Rinse your beans in a colander, returning them to the kettle. Pour a bunch of beer into the beans. If you have enough to cover them, do that. I like to pour in enough to get right to the point of covering them and then add some chicken stock for extra flavor. Crumble up the half pound of bacon you didn’t eat and toss into the pot. Using some of the retained bacon fat, cook the onions until they become translucent and somebody from the next room says, “My GOD what are you making that smells so good?!” When that happens, add the garlic just to tease them and saute for three more minutes. Dump the whole lot — onions, garlic, and bacon fat into the pot. Bring everything to a boil and then reduce heat and simmer for about an hour. Add liquid if needed — more beer, stock, or water.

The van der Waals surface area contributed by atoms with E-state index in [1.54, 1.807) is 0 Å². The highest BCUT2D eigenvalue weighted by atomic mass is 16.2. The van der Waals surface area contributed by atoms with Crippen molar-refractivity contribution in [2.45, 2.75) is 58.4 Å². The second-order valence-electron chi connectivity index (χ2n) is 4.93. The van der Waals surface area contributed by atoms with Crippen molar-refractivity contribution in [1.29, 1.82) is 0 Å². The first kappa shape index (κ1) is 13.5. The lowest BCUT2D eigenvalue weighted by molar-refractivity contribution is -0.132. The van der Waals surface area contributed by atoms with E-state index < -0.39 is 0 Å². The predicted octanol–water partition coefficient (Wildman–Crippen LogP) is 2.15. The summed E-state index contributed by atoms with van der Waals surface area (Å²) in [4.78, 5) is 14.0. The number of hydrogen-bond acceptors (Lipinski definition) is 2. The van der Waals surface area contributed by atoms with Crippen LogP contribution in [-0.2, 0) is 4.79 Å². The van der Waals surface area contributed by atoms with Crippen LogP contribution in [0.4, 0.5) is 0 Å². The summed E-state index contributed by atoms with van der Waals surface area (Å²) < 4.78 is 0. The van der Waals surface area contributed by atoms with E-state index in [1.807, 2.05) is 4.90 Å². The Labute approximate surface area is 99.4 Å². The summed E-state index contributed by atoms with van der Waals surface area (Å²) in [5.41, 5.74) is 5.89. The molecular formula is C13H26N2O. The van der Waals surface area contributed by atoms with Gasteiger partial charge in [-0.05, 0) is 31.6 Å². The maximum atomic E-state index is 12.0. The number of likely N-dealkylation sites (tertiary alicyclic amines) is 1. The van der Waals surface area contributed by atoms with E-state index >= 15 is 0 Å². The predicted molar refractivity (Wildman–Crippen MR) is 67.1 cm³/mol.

Once your beans have gotten soft and most of the liquid has been absorbed, add in as much of the barbecue sauce as you’d like, and adjust your salt and pepper to taste. Put the kettle into the oven and cook baked-bean style until the barbecue sauce has darkened and begun to caramelize. If you like sweeter beans, add a touch of brown sugar before baking. If you like hot, add your favorite hot sauce. Use your imagination. You’ll be left with a pan of beans flavored with the rich barley malt flavor of beer and brought to perfection by tangy barbecue sauce. Serve with cole slaw and barbecue chicken — or whatever floats your boat. Enjoy!


Roasted Chicken Galantine